Strategy Masterclass 2: The rise, fall and rise of strategy

In the second in a series of three articles examining the strategic
challenges facing HR in the future, Professor Amin Rajan and Gary Storer look
at the way the strategic HR role has evolved and must devolve according to the
lifestyle of an organisation

At the start of the 1990s, the term "strategy" had a military ring
in the financial, professional and business services arena: these were tactics
to achieve pre-defined business goals. But with goalposts shifting
unpredictably in the past five years due to accelerating competition, strategy
as a plan is passé. Few business plans survive reality, according to our latest
study.

This is due to the chaos theory, which postulates that the vast majority of
business outcomes are never predetermined. Instead, they arise from the
repetitive actions of the individuals concerned. Each action produces a unique
situation, so the key is to exploit opportunistically the outcomes arising from
each situation.

So, strategy has now taken one of two contrasting forms – one highly
visible, the other equally intangible.

The first form concentrates on final process. It presents a grand design
emerging from a string of actions that permit intelligent inferences about the
desired outcomes. This was well articulated by a chief executive participating
in our research who said, "Every bank in Europe is contemplating its strategy
right now, which is a euphemism for saying they are all thinking about either
buying other banks or being bought themselves".

The second form focuses on means. It seeks to build the capability to cope
with an ever-changing environment. As another chief executive put it, "Our
strategy is not to have a strategy: we just build ‘shock absorbers’ that give
us more resilience." To him, strategy is about organisational development
– no more, no less.

The old-style business plans are still produced for budgetary, regulatory or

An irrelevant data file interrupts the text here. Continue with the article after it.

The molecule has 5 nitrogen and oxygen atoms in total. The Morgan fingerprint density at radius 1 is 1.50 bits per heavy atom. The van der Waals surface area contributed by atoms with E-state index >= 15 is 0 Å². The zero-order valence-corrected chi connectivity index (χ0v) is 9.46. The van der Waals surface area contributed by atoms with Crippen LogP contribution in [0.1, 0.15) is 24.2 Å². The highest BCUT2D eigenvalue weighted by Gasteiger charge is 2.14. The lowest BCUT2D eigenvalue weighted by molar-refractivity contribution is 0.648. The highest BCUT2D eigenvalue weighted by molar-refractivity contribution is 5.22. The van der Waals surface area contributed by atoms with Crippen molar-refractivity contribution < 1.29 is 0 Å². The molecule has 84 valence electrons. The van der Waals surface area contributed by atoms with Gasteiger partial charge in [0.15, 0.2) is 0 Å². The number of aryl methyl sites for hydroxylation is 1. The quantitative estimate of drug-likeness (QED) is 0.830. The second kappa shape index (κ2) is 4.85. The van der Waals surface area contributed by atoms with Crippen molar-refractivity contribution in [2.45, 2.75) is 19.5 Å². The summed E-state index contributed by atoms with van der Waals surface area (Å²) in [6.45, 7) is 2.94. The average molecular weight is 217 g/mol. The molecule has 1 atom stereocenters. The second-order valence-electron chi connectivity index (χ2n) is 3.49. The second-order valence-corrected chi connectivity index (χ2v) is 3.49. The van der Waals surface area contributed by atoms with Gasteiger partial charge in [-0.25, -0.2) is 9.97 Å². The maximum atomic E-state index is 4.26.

PR purposes. Full of hype, they create a momentary glow, but not much else.
While HR professionals have continued to participate in this annual ritual, an
increasing number realise that the textbook model, linking HR activities to
business goals, is too simplistic. It didn’t work for the Kremlin even when it
set business targets five years in advance, rigged the markets and faked the
figures.

This growing realisation runs with the grain of the ever-unforgiving market.
It is manifested in two ways.

Raising effectiveness

It is now widely accepted that the term "strategic HR" has been
much used, misused and abused. If strategy is about producing effective means
to achieve indicative ends then it is necessarily a variable concept.

As we argued in our first strategy masterclass "The New Business
Models" (Feature, 3 April), delivering the value proposition for customers
and shareholders is about raising the effectiveness of tangibles such as
organisational structures and business processes, and intangibles such as
culture, leadership and employee mindsets.

But HR practices used in the process have to vary with the life cycle of an
organisation. After all, like humans, organisations go through three clear
phases of evolution – growth, maturity and decline. But that is where the
similarity ends, for organisations have one advantage in that they can initiate
a fourth stage – of renewal.

The great companies of today have been through successive phases of renewal
over time, in ways that are not yet possible for humans.

The key message is that strategic HR constitutes different activities,
depending on where an organisation is in its life cycle (see figure above).

Needless to add, the list is indicative, not definitive. In any event, it is